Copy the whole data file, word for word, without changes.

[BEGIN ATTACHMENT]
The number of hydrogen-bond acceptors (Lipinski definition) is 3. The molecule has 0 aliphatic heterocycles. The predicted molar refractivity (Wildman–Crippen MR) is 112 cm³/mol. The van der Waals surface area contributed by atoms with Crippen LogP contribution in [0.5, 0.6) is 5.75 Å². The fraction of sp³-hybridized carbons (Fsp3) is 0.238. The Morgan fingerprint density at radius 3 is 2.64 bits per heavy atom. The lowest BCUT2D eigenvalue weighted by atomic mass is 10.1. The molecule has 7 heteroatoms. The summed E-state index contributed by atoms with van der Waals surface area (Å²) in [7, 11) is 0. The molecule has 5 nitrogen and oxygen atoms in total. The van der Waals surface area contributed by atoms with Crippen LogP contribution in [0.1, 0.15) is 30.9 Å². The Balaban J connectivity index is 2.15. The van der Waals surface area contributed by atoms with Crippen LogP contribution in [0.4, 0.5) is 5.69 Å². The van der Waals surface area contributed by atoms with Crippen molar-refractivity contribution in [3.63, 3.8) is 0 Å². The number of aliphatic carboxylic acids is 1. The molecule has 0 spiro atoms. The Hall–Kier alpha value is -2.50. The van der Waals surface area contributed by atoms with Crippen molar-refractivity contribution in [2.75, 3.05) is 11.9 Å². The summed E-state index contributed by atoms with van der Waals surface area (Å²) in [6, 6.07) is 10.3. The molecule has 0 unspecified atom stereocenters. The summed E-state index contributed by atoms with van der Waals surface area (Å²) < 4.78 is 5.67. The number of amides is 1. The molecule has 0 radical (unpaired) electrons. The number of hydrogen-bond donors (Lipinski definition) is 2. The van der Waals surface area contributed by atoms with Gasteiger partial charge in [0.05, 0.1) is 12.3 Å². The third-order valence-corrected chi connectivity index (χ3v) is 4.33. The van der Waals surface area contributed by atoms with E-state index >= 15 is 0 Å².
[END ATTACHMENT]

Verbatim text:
The number of hydrogen-bond acceptors (Lipinski definition) is 3. The molecule has 0 aliphatic heterocycles. The predicted molar refractivity (Wildman–Crippen MR) is 112 cm³/mol. The van der Waals surface area contributed by atoms with Crippen LogP contribution in [0.5, 0.6) is 5.75 Å². The fraction of sp³-hybridized carbons (Fsp3) is 0.238. The Morgan fingerprint density at radius 3 is 2.64 bits per heavy atom. The lowest BCUT2D eigenvalue weighted by atomic mass is 10.1. The molecule has 7 heteroatoms. The summed E-state index contributed by atoms with van der Waals surface area (Å²) in [7, 11) is 0. The molecule has 5 nitrogen and oxygen atoms in total. The van der Waals surface area contributed by atoms with Crippen LogP contribution in [0.1, 0.15) is 30.9 Å². The Balaban J connectivity index is 2.15. The van der Waals surface area contributed by atoms with Crippen LogP contribution in [0.4, 0.5) is 5.69 Å². The van der Waals surface area contributed by atoms with Crippen molar-refractivity contribution in [3.63, 3.8) is 0 Å². The number of aliphatic carboxylic acids is 1. The molecule has 0 spiro atoms. The Hall–Kier alpha value is -2.50. The van der Waals surface area contributed by atoms with Crippen molar-refractivity contribution in [2.75, 3.05) is 11.9 Å². The summed E-state index contributed by atoms with van der Waals surface area (Å²) in [6, 6.07) is 10.3. The molecule has 0 unspecified atom stereocenters. The summed E-state index contributed by atoms with van der Waals surface area (Å²) < 4.78 is 5.67. The number of amides is 1. The molecule has 0 radical (unpaired) electrons. The number of hydrogen-bond donors (Lipinski definition) is 2. The van der Waals surface area contributed by atoms with Gasteiger partial charge in [0.05, 0.1) is 12.3 Å². The third-order valence-corrected chi connectivity index (χ3v) is 4.33. The van der Waals surface area contributed by atoms with E-state index >= 15 is 0 Å².